Bringing the Early Iron Age to Life


Research Beginnings

I have been reading the different pages and articles on the “Learning Historical Research” website (that was linked from Eithni’s website). In doing so, I’ve been mentally revisiting some of my early research. My eventual goal, is to write up a research paper and submit it to the Arts & Science faire in 2018 – with luck, as part of a Pentathlon entry. Although, I’m not too sure just what the other four entries will be, and in what categories they’ll be part of. I know that I *would* like to have an entry in the “Animal Husbandry” section, but I don’t quite see that happening, since I don’t have a farm or the means to acquire the sheep I want to work with. It is a future dream.

Any way, so… one of my early research questions was “What would a Pictish woman of the 4th-7th centuries have had available to spin and weave with? What breeds of sheep would she have been raising (secondarily, would she have been raising them purely for wool, milk, or meat)?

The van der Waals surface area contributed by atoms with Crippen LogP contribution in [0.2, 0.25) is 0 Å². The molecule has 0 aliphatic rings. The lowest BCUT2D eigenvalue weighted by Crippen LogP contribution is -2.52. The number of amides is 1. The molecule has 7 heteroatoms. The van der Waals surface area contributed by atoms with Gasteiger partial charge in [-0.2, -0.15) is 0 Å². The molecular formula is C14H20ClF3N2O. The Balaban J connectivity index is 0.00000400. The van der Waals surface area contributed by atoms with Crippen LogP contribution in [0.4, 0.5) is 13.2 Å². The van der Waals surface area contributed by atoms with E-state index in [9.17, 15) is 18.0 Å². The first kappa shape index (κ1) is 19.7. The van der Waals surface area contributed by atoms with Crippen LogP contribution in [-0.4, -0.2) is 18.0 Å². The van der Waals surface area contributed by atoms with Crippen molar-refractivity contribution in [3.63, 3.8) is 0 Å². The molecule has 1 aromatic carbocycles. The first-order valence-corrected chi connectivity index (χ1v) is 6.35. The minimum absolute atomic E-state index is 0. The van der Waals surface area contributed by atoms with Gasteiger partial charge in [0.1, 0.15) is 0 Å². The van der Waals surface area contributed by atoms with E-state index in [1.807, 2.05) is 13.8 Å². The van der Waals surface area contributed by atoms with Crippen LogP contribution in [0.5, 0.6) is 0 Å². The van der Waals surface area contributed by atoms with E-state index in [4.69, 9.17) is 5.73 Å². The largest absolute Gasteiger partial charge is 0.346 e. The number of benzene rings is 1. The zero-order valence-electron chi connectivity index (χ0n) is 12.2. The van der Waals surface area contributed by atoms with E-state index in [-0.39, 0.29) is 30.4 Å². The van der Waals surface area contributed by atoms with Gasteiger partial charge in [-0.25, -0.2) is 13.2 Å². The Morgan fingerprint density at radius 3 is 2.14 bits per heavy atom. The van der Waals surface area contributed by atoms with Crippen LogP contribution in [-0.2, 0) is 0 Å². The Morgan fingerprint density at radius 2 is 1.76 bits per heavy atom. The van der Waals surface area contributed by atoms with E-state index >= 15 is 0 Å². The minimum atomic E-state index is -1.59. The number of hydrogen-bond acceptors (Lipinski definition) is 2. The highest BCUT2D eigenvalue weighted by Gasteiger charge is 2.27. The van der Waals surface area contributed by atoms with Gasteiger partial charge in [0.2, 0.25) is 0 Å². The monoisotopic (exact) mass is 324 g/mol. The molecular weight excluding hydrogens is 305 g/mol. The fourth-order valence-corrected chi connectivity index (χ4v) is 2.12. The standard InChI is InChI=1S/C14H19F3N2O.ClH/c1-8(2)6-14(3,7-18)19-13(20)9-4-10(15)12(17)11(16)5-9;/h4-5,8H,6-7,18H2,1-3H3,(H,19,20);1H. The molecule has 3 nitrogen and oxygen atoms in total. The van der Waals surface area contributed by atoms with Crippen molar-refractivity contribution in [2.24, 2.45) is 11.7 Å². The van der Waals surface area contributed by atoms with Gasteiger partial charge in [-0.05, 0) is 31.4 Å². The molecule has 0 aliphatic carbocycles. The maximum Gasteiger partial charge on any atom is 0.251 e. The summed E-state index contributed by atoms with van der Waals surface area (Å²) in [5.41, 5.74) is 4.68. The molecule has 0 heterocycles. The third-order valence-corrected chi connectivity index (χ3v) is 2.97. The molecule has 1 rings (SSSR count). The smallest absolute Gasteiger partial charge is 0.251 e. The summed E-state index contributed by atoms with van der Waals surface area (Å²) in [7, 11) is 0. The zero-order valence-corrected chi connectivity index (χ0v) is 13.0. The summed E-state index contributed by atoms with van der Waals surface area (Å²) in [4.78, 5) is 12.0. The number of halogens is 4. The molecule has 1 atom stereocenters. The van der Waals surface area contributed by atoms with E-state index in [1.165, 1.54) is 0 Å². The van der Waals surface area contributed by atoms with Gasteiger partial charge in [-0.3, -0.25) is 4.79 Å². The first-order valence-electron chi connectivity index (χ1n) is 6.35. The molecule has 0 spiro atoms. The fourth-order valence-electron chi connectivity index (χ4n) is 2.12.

And so, I went off from there. A question that was soon generated, was, what breeds of sheep were living in Northern Scotland/Orkney during this time period? Followed with how did the North Ronaldsay, Shetland and Icelandic sheep breeds develop? Are they related to the Soay sheep in any way? If so, what was the other ‘breed’ that was used initially to create them, since the Soay is a small sheep, and while it has somewhat of a dual-coat, it is not a true dual-coated sheep breed – whereas the North Ronaldsay, Shetland, and Icelandic sheep are true dual-coated breeds.

I’ve also been thinking about where the Roman sheep breeds come into the picture – but that is more for purposes of exclusion than anything else (given that the Roman breeds originated in the warmer Mediterranean areas, they wouldn’t have introduced the genetics for dual-coats like some of the Scandinavian breeds would have done).